What if the world’s richest paid for govt spending?
What if the world’s richest paid for govt spending?

How many days could the government keep running if the richest person of each country was paying for it? The 2018 Robin Hood Index by Bloomberg delves into the subject. The index compares the net worth of each country's wealthiest person to his/her government's spending. 

A comparison has been made of their net worth as of end-December 2017 to the daily cost of running each government. The Bloomberg Robin Hood Index shows how many days the richest person of each country can hypothetically keep the government running. By the way, only four out of the 49 on the list are women: in Angola, Australia, Chile and the Netherlands.

If, hypothetically, each government were to run out of resources imminently and the assets of the richest citizen were liquidated and donated to the government, the index estimates how long can this “funding” prevent the respective government from shutting down offices and agencies. 

The Bloomberg Billionaires Index and the International Monetary Fund’s estimates of government spending were the building blocks. India’s richest man Mukesh Ambani could keep his country’s government running for 20 days.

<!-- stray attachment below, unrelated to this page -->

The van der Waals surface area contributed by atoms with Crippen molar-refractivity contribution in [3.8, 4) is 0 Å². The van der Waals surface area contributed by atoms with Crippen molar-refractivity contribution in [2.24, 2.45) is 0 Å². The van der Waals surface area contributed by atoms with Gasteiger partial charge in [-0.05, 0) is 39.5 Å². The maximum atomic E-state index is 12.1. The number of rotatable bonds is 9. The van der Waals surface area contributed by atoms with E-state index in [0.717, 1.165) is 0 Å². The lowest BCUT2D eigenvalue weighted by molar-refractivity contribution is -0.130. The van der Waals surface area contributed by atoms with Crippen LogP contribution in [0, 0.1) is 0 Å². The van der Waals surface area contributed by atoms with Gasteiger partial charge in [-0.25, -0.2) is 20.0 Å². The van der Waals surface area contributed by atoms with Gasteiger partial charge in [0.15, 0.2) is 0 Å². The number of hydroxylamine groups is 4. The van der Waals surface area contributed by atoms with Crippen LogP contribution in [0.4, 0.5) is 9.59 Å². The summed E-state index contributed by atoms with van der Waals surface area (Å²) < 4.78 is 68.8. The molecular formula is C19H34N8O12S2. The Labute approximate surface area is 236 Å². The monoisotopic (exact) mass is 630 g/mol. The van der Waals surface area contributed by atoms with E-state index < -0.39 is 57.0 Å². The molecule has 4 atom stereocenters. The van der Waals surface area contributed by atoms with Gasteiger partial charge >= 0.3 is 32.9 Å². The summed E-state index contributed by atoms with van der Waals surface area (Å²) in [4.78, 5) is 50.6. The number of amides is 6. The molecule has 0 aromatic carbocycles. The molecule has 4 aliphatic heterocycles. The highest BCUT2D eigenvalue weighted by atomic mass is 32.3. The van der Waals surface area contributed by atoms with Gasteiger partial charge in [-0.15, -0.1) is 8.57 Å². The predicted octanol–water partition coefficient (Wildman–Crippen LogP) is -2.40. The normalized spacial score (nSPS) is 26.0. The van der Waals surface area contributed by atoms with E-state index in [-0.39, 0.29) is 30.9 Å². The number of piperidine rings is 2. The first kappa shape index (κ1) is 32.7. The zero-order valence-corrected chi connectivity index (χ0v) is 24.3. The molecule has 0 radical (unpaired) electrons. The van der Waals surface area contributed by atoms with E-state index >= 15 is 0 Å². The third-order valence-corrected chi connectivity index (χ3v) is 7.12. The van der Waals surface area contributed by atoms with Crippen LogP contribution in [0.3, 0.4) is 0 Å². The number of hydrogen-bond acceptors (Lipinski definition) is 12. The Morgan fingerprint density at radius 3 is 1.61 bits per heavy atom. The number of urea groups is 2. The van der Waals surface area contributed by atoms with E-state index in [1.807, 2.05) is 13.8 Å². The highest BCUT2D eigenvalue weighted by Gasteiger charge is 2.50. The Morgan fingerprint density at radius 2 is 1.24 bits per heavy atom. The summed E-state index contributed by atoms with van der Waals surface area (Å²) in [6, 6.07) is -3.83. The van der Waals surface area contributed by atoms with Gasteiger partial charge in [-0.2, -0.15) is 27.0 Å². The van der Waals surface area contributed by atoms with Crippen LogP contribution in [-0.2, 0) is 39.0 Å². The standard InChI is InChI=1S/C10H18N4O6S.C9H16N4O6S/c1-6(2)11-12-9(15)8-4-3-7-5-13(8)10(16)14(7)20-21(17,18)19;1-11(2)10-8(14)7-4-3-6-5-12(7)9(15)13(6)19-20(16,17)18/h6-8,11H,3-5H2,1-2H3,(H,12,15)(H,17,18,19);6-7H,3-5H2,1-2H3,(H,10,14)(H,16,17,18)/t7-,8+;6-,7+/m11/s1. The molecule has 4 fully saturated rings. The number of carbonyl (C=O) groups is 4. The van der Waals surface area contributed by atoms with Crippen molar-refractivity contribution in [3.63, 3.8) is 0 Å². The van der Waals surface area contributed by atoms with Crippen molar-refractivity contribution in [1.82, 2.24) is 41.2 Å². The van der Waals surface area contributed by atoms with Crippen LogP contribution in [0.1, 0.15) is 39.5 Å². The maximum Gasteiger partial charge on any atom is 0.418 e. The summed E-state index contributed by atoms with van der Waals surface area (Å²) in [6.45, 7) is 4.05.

In comparison, the most expensive governments to run are Japan, Poland, the US and China, where Jack Ma, the world’s 16th richest person with $47.8 billion, could save the Communist Party for four days. 

Jeff Bezos wouldn’t fare much better, even with $99 billion. With the highest government spending on the Robin Hood Index, the world’s richest man would only help the US government for five days, as much as Hugh Grosvenor in the UK and Dieter Schwarz in Germany.

Quantifying government costs for each nation and what they would do with free money is hard because there are plenty of other considerations to take into account. Some of them may not even have a cost per se -- bureaucracy -- or may depend more or less on policy and which ones each government will choose to pursue, spending more on transport and less on defense etc. However, one can see from the Robin Hood Index that most Western nations could not hold the fort very long, even with the help of the richest citizens.

Still, as an intellectual exercise, one can only imagine what the most affluent in 49 countries, with an estimated wealth of $911 billion, or 1 per cent of the world’s 2018 gross domestic product, can do with their money that government can’t resolve on their own.

By: Marine Strauss and Wei Lu